Districts of Berlin: Neukölln

<span style="line-height: 1.42857;">Learn more about the up-and-coming district of Neukölln…</span>

Neukölln is a thriving district comprised of five urban and rural localities all of which were a part of West Berlin and bordered East Germany. For a long time, the area was known for its poverty and unemployment, a reputation that remains today. Its cheap rents during the division of Germany led to it becoming a popular choice for immigrants, giving it a multicultural flair. Despite rapid gentrification, Neukölln has retained its multiculturalism with some 40% of the district either German with a migration background or foreign immigrants. While the locality of Neukölln is becoming a popular choice despite its seedier reputation, its southern neighbors Britz, Buckow, Rudow, and Gropiusstadt are still imminently affordable while remaining more rural and off-the-beaten-track.    


  • How to get there: 
    Berlin-Neukölln S-Bahn: S41, S42, S45, S46, S47 / U-Bahn: U7 / Bus: SEV
  • Remarkable places: Schillerkiez, Karl-Marx-Straße, Maybachufer

The area of the locality of Neukölln has a long history, beginning with a medieval village in the area which is now Richardplatz. In 1737, Frederick William I of Prussia allowed 250 Moravian Protestants to settle nearby, and this village became known as Böhmisch-Rixdorf. During the 19th century, the area, like much of Berlin, was developed to house the thousands of peasants moving to the city during the industrial revolution. It was around this time, in 1874, that the two villages were joined and later became the independent city of Rixdorf. In 1912, local officials attempted to clean up the image of the city which had become known for its nightlife by renaming it Neukölln. The name Neukölln came from the medieval village of Cölln, which was one of the two villages that later developed into the city centre of Berlin. Neukölln was incorporated into Berlin in 1920, and after World War II, the area became a part of the American sector of West Berlin.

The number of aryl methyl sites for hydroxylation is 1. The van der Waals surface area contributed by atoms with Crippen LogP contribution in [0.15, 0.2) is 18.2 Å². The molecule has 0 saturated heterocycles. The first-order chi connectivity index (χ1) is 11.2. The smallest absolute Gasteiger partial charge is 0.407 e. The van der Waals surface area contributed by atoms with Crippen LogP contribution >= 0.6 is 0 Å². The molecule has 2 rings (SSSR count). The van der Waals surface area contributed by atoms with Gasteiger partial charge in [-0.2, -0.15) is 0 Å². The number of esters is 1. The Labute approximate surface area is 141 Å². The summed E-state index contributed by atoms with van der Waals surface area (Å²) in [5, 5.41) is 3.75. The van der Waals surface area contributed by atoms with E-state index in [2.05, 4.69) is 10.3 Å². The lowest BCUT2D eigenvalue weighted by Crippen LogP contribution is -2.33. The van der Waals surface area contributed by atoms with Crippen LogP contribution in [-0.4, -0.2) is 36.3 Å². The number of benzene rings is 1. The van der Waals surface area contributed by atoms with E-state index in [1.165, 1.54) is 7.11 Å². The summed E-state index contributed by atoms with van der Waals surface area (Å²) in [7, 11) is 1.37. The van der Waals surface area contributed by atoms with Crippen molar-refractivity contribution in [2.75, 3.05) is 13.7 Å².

Throughout Neukölln’s history, it has had a reputation as a working class district. This has started to change with gentrification which has led to clashes between new and long-term residents. Neukölln is also known for its ethnic diversity, with large Turkish, Kurdish, Arab, and Russian populations. It was a long-time favorite for immigrants due to its inexpensive rents (which was directly related to its location near the Berlin Wall) and today the local population is 15% Turkish and 10% Arab in origin. A highlight of the area is the popular Turkish weekly market at Maybachufer which shows off the area’s multiculturalism.

Neukölln still has a reputation as one of the more edgy parts of the city but this is quickly changing as rental prices increase. That being said, it remains one of the more affordable areas of the inner-city. Despite its reputation, Neukölln has much to offer: Schillerkiez has long been known for its great cafes, Karl-Marx-Straße for its restaurants, and Weserstraße for its bars and nightlife.


  • How to get there
    Parchimer Allee U-Bahn: U7 / Bus: M46
  • Remarkable places: Britzer Garten, Schloss Britz, Dorfkirche Britz

Originally a farmstead, Britz (the name of which originates from the Slavic word for the birch tree), remains a locality primarily made up of small garden allotments. The northern part of the locality was originally settled by Bohemian craftsmen, and it remains one of the more thickly settled areas. Of particular note is the Britzer Garten which covers 90 hectares of land and was initially designed for the 1985 Federal Garden Show (Bundesgartenschau).